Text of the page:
22. Tony Frazer
    Phillipines
    July 23, 2013, 10:10 am

    Just watched the TV program. This man is a common drug dealer who lived a rich lifestyle by selling misery to others. I too can’t understand why he would serve a sentence in a remand jail. Now he’s making money out of his wickedness. Where I live the locals are very poor, but they work to survive. Attwood could never understand this ethic. Pity he wasn’t one of the ‘statistics’ that didn’t survive his jail. Don’t buy his books and don’t encourage him, he does not deserve sympathy or support. DRUG DEALARS ARE RUINING OUR WORLD AND DESTROYING YOUNG LIVES. I have never commented on a blog before, but feel so strongly about this piece of excrement.

  23. Roger Z.
    North Pole
    July 23, 2013, 10:31 am

    You should go to jail, Roger C.

  24. Shaun Attwood
    London
    July 23, 2013, 11:36 am

    Thanks Fara. I can only make amends by continuing to do good from here on. Where would the world be if people weren’t given second chances on life?

  25. justin griffiths
    working in indonesia
    July 23, 2013, 9:30 pm

    I also watched the documentary last night and i think when your not in possession of all the facts its hard to pass judgement on anything. I can see both sides of opinion from those who have commented, and to be honest im not sure where my what my final take on the situation is. Shaun if your story is true, then go for it buddy, expose the unfair despair some experience in these jails and see if changes can be made, but be ware of how people will judge you on your financial gain from these publications. I guess finding a balance is essential–good luck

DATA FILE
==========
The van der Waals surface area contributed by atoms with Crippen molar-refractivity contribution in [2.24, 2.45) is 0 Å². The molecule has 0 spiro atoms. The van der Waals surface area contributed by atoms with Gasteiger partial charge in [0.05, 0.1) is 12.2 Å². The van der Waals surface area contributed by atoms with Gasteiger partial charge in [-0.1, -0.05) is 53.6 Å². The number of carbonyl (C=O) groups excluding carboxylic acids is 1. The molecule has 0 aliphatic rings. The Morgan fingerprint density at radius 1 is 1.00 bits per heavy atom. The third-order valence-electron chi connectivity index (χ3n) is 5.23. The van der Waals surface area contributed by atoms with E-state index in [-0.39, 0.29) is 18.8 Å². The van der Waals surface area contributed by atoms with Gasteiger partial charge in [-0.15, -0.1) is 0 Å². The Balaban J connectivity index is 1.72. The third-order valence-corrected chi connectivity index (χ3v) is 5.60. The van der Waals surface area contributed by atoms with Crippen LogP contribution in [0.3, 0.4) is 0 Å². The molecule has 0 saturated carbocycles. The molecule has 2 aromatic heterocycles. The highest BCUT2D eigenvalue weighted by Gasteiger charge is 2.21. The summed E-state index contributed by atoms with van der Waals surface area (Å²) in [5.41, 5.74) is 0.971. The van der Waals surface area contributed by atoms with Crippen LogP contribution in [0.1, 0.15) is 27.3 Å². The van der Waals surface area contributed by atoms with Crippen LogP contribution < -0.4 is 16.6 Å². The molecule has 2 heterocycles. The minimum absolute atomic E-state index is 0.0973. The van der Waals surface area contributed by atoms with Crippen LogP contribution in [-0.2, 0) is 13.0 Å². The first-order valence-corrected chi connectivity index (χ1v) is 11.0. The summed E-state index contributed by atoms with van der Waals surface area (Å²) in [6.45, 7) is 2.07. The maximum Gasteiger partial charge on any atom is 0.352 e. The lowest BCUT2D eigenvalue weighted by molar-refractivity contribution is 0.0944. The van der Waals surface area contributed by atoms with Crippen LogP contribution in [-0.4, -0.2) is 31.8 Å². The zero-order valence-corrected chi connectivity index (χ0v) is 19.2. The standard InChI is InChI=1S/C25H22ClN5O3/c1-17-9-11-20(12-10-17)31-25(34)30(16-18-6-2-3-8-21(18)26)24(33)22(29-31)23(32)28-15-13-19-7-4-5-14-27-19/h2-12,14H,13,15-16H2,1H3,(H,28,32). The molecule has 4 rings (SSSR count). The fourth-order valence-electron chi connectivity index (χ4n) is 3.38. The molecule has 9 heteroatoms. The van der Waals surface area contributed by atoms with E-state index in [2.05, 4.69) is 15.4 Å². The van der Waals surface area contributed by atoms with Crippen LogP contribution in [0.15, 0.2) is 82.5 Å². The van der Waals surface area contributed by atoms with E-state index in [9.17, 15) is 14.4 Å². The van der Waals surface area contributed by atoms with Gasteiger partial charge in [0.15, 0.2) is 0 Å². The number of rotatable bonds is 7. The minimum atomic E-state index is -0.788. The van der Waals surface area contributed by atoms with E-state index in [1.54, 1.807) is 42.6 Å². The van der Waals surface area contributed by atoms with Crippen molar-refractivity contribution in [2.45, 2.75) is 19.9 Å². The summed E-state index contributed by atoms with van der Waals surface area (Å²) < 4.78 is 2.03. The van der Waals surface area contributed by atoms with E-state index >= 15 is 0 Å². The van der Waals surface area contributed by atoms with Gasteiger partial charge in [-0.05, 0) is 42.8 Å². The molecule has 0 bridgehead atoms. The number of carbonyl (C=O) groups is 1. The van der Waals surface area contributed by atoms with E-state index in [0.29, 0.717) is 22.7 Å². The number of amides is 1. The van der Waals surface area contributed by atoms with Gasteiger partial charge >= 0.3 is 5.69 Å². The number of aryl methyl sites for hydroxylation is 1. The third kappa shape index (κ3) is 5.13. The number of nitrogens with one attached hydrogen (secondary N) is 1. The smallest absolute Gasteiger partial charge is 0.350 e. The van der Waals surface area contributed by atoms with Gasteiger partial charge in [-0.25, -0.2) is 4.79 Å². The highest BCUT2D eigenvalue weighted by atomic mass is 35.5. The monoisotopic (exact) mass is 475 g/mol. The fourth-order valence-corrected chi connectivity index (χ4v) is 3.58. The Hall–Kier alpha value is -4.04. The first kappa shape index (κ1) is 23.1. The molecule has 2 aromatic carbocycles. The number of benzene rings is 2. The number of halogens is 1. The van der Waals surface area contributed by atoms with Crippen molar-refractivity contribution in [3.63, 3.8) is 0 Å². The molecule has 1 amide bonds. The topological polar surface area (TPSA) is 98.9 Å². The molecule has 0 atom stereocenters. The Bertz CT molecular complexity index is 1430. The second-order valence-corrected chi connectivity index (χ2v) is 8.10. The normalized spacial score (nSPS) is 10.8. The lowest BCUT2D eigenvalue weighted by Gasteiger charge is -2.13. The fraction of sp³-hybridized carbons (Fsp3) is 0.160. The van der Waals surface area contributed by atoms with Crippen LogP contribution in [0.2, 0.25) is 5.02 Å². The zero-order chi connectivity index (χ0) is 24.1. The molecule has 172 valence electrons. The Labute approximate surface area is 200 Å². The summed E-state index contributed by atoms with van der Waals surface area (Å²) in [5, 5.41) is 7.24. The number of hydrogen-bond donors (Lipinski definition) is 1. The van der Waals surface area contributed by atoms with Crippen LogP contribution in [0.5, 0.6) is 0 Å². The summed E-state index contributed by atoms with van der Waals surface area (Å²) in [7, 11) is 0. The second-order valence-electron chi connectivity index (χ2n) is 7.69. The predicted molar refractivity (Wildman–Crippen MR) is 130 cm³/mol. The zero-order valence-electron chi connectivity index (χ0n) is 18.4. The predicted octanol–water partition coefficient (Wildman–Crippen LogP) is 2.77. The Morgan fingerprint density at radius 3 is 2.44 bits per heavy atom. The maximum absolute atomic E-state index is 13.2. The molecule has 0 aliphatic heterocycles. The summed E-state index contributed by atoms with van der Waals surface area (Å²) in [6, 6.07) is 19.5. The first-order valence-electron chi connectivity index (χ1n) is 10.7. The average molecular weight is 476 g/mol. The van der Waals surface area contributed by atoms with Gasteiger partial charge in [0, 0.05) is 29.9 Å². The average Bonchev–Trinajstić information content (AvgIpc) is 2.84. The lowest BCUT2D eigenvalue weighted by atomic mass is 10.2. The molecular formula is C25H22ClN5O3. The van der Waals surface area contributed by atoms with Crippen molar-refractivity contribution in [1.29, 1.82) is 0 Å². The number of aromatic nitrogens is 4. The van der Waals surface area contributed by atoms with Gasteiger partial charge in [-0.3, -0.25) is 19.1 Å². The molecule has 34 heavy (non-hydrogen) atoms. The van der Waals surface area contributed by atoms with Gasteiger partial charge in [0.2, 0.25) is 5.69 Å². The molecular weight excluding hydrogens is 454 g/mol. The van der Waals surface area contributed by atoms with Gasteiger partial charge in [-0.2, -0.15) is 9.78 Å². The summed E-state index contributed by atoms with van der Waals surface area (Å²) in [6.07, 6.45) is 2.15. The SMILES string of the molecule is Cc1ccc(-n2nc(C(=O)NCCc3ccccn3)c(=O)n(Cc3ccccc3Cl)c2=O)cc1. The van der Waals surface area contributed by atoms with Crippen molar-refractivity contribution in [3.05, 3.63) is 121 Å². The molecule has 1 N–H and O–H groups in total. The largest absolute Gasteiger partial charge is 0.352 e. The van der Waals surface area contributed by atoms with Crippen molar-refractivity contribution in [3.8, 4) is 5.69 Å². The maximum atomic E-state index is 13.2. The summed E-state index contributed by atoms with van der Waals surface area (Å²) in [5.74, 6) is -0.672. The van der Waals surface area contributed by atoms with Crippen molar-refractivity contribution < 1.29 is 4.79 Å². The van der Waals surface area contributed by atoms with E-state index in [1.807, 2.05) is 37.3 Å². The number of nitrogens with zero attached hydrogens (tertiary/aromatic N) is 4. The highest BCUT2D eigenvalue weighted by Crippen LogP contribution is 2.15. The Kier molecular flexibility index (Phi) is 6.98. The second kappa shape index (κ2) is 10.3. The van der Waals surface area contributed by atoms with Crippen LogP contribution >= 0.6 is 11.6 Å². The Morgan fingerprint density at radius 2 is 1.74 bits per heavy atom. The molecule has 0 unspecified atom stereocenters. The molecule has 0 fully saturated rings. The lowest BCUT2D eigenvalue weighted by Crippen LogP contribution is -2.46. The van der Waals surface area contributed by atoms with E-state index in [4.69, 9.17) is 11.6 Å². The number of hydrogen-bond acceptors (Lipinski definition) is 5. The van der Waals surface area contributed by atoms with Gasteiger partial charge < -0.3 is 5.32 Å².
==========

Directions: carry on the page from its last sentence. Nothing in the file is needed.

26. Georgianna Rogers
    Northwest Indiana
    July 24, 2013, 9:31 pm

    Shaun, I believe your story and its awesome that you turned your life around…..I hope you ignore the ignorant comments from those…. I just got done watching locked up abroad!
    One of my favorite programs to watch… I can’t even imagine what you must have gone through.
    I wish you many blessings now and always!!!

  27. Kitine
    Manila, Phils
    July 26, 2013, 10:06 pm

    Hi Shaun! I was moved by your documentary in NatGeo. I truly believe in second chances. Do not mind your detractors. I am starting to read your blog and I am surprised how detailed it is! We are so proud of you.

    Hope you can visit Manila soon to inspire more people.

  28. Margaret
    Milton Keynes
    July 30, 2013, 2:57 pm

    Hello Sean I watched your story on banged up abroad, and felt so sorry for everything that u went through I am so glad that u did not have to serve that 200years sentence given to u at first. U took somethng so sad and using it in to something so positive. God bless u, take care u are a survivor!I am proud of you !And glad that your parents care so much for you.